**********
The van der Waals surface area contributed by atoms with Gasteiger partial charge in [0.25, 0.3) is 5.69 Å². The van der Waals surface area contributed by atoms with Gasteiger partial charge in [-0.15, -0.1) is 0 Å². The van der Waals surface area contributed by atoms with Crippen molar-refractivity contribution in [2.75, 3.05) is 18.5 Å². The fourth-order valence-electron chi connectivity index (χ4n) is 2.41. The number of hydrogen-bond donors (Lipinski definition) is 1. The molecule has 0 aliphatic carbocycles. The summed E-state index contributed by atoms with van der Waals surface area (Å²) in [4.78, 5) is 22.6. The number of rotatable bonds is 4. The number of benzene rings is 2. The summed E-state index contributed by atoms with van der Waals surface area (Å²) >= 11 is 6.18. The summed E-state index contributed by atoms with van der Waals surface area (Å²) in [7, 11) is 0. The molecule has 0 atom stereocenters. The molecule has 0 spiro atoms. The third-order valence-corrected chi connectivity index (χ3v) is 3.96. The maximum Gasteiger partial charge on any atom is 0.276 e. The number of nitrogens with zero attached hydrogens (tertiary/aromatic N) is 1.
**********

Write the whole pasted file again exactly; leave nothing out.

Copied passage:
The van der Waals surface area contributed by atoms with Gasteiger partial charge in [0.25, 0.3) is 5.69 Å². The van der Waals surface area contributed by atoms with Gasteiger partial charge in [-0.15, -0.1) is 0 Å². The van der Waals surface area contributed by atoms with Crippen molar-refractivity contribution in [2.75, 3.05) is 18.5 Å². The fourth-order valence-electron chi connectivity index (χ4n) is 2.41. The number of hydrogen-bond donors (Lipinski definition) is 1. The molecule has 0 aliphatic carbocycles. The summed E-state index contributed by atoms with van der Waals surface area (Å²) in [4.78, 5) is 22.6. The number of rotatable bonds is 4. The number of benzene rings is 2. The summed E-state index contributed by atoms with van der Waals surface area (Å²) >= 11 is 6.18. The summed E-state index contributed by atoms with van der Waals surface area (Å²) in [7, 11) is 0. The molecule has 0 atom stereocenters. The molecule has 0 spiro atoms. The third-order valence-corrected chi connectivity index (χ3v) is 3.96. The maximum Gasteiger partial charge on any atom is 0.276 e. The number of nitrogens with zero attached hydrogens (tertiary/aromatic N) is 1.